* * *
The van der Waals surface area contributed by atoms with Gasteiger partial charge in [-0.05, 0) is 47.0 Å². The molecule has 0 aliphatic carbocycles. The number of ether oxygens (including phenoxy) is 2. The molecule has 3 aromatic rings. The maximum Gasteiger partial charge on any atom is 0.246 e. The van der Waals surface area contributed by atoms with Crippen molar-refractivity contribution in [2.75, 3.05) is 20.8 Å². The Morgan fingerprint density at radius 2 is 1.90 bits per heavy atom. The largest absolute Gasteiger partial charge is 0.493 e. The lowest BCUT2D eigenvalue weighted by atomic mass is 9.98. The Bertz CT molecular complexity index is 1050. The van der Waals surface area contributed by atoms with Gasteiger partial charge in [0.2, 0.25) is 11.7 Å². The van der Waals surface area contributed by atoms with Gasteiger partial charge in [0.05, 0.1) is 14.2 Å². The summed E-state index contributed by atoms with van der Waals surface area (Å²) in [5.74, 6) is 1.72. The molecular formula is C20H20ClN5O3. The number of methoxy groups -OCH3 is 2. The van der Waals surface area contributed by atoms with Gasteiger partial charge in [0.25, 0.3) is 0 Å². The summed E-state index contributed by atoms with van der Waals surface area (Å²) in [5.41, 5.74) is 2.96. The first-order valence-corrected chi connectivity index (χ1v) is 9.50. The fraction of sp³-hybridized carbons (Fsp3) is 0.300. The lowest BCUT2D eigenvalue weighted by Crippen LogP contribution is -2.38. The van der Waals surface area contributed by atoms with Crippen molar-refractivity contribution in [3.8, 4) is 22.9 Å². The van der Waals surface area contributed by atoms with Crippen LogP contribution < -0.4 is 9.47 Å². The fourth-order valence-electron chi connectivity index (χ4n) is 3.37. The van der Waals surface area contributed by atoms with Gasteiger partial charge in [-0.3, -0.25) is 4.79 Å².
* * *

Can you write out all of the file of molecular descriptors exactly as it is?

The van der Waals surface area contributed by atoms with Gasteiger partial charge in [-0.05, 0) is 47.0 Å². The molecule has 0 aliphatic carbocycles. The number of ether oxygens (including phenoxy) is 2. The molecule has 3 aromatic rings. The maximum Gasteiger partial charge on any atom is 0.246 e. The van der Waals surface area contributed by atoms with Crippen molar-refractivity contribution in [2.75, 3.05) is 20.8 Å². The Morgan fingerprint density at radius 2 is 1.90 bits per heavy atom. The largest absolute Gasteiger partial charge is 0.493 e. The lowest BCUT2D eigenvalue weighted by atomic mass is 9.98. The Bertz CT molecular complexity index is 1050. The van der Waals surface area contributed by atoms with Gasteiger partial charge in [0.2, 0.25) is 11.7 Å². The van der Waals surface area contributed by atoms with Gasteiger partial charge in [0.05, 0.1) is 14.2 Å². The summed E-state index contributed by atoms with van der Waals surface area (Å²) in [5.74, 6) is 1.72. The molecular formula is C20H20ClN5O3. The number of methoxy groups -OCH3 is 2. The van der Waals surface area contributed by atoms with Gasteiger partial charge in [0.25, 0.3) is 0 Å². The summed E-state index contributed by atoms with van der Waals surface area (Å²) in [5.41, 5.74) is 2.96. The first-order valence-corrected chi connectivity index (χ1v) is 9.50. The fraction of sp³-hybridized carbons (Fsp3) is 0.300. The lowest BCUT2D eigenvalue weighted by Crippen LogP contribution is -2.38. The van der Waals surface area contributed by atoms with Crippen molar-refractivity contribution in [3.8, 4) is 22.9 Å². The van der Waals surface area contributed by atoms with Crippen LogP contribution < -0.4 is 9.47 Å². The fourth-order valence-electron chi connectivity index (χ4n) is 3.37. The van der Waals surface area contributed by atoms with Gasteiger partial charge in [-0.3, -0.25) is 4.79 Å².